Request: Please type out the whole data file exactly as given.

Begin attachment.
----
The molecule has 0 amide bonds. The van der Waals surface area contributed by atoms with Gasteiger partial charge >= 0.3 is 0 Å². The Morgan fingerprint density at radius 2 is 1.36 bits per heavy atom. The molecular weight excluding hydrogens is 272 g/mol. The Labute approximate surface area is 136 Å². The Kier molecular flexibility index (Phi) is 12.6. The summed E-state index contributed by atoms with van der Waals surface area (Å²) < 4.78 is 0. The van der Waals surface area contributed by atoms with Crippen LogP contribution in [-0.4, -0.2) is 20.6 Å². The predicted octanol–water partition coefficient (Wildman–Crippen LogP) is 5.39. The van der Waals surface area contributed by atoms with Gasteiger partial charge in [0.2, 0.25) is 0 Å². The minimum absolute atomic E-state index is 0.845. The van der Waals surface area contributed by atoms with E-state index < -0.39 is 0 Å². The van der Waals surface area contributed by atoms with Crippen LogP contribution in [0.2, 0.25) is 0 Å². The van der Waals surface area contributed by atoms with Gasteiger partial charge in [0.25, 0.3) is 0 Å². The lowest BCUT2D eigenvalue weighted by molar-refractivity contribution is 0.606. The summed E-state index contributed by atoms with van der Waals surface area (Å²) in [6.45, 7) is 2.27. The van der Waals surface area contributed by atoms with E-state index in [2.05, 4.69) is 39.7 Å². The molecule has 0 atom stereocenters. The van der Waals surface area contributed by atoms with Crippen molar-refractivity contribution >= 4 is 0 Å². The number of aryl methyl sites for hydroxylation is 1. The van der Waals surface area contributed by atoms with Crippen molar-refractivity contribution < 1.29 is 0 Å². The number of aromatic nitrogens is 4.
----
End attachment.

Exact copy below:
The molecule has 0 amide bonds. The van der Waals surface area contributed by atoms with Gasteiger partial charge >= 0.3 is 0 Å². The Morgan fingerprint density at radius 2 is 1.36 bits per heavy atom. The molecular weight excluding hydrogens is 272 g/mol. The Labute approximate surface area is 136 Å². The Kier molecular flexibility index (Phi) is 12.6. The summed E-state index contributed by atoms with van der Waals surface area (Å²) < 4.78 is 0. The van der Waals surface area contributed by atoms with Crippen LogP contribution in [-0.4, -0.2) is 20.6 Å². The predicted octanol–water partition coefficient (Wildman–Crippen LogP) is 5.39. The van der Waals surface area contributed by atoms with Gasteiger partial charge in [0.2, 0.25) is 0 Å². The minimum absolute atomic E-state index is 0.845. The van der Waals surface area contributed by atoms with E-state index < -0.39 is 0 Å². The van der Waals surface area contributed by atoms with Crippen LogP contribution in [0.2, 0.25) is 0 Å². The van der Waals surface area contributed by atoms with Gasteiger partial charge in [0.25, 0.3) is 0 Å². The lowest BCUT2D eigenvalue weighted by molar-refractivity contribution is 0.606. The summed E-state index contributed by atoms with van der Waals surface area (Å²) in [6.45, 7) is 2.27. The van der Waals surface area contributed by atoms with E-state index in [2.05, 4.69) is 39.7 Å². The molecule has 0 atom stereocenters. The van der Waals surface area contributed by atoms with Crippen molar-refractivity contribution >= 4 is 0 Å². The number of aryl methyl sites for hydroxylation is 1. The van der Waals surface area contributed by atoms with Crippen molar-refractivity contribution < 1.29 is 0 Å². The number of aromatic nitrogens is 4.